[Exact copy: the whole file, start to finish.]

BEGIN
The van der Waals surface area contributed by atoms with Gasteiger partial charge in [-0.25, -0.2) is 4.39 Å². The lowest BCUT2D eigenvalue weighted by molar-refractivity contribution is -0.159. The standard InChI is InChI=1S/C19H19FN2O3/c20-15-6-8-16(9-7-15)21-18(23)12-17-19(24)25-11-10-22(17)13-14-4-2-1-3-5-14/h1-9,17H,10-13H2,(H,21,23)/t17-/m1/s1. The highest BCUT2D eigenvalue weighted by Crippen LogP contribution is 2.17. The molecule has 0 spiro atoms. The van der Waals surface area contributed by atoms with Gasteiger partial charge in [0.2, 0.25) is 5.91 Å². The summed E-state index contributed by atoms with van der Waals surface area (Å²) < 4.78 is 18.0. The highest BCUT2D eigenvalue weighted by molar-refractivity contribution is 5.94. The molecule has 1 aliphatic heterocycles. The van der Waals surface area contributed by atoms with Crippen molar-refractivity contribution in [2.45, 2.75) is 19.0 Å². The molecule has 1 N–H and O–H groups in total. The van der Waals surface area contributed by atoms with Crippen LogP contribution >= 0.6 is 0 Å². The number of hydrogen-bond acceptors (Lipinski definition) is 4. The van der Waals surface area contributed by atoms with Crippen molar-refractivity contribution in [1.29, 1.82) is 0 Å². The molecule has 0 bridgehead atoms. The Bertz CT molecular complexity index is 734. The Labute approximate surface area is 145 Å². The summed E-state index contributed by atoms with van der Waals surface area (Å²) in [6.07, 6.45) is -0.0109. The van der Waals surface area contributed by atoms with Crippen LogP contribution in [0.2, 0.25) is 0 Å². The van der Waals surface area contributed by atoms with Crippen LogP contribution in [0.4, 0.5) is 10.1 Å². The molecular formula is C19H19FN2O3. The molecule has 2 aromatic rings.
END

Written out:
The van der Waals surface area contributed by atoms with Gasteiger partial charge in [-0.25, -0.2) is 4.39 Å². The lowest BCUT2D eigenvalue weighted by molar-refractivity contribution is -0.159. The standard InChI is InChI=1S/C19H19FN2O3/c20-15-6-8-16(9-7-15)21-18(23)12-17-19(24)25-11-10-22(17)13-14-4-2-1-3-5-14/h1-9,17H,10-13H2,(H,21,23)/t17-/m1/s1. The highest BCUT2D eigenvalue weighted by Crippen LogP contribution is 2.17. The molecule has 0 spiro atoms. The van der Waals surface area contributed by atoms with Gasteiger partial charge in [0.2, 0.25) is 5.91 Å². The summed E-state index contributed by atoms with van der Waals surface area (Å²) < 4.78 is 18.0. The highest BCUT2D eigenvalue weighted by molar-refractivity contribution is 5.94. The molecule has 1 aliphatic heterocycles. The van der Waals surface area contributed by atoms with Crippen molar-refractivity contribution in [2.45, 2.75) is 19.0 Å². The molecule has 1 N–H and O–H groups in total. The van der Waals surface area contributed by atoms with Crippen LogP contribution >= 0.6 is 0 Å². The number of hydrogen-bond acceptors (Lipinski definition) is 4. The van der Waals surface area contributed by atoms with Crippen molar-refractivity contribution in [1.29, 1.82) is 0 Å². The molecule has 0 bridgehead atoms. The Bertz CT molecular complexity index is 734. The Labute approximate surface area is 145 Å². The summed E-state index contributed by atoms with van der Waals surface area (Å²) in [6.07, 6.45) is -0.0109. The van der Waals surface area contributed by atoms with Crippen LogP contribution in [0.2, 0.25) is 0 Å². The van der Waals surface area contributed by atoms with Crippen LogP contribution in [0.4, 0.5) is 10.1 Å². The molecular formula is C19H19FN2O3. The molecule has 2 aromatic rings.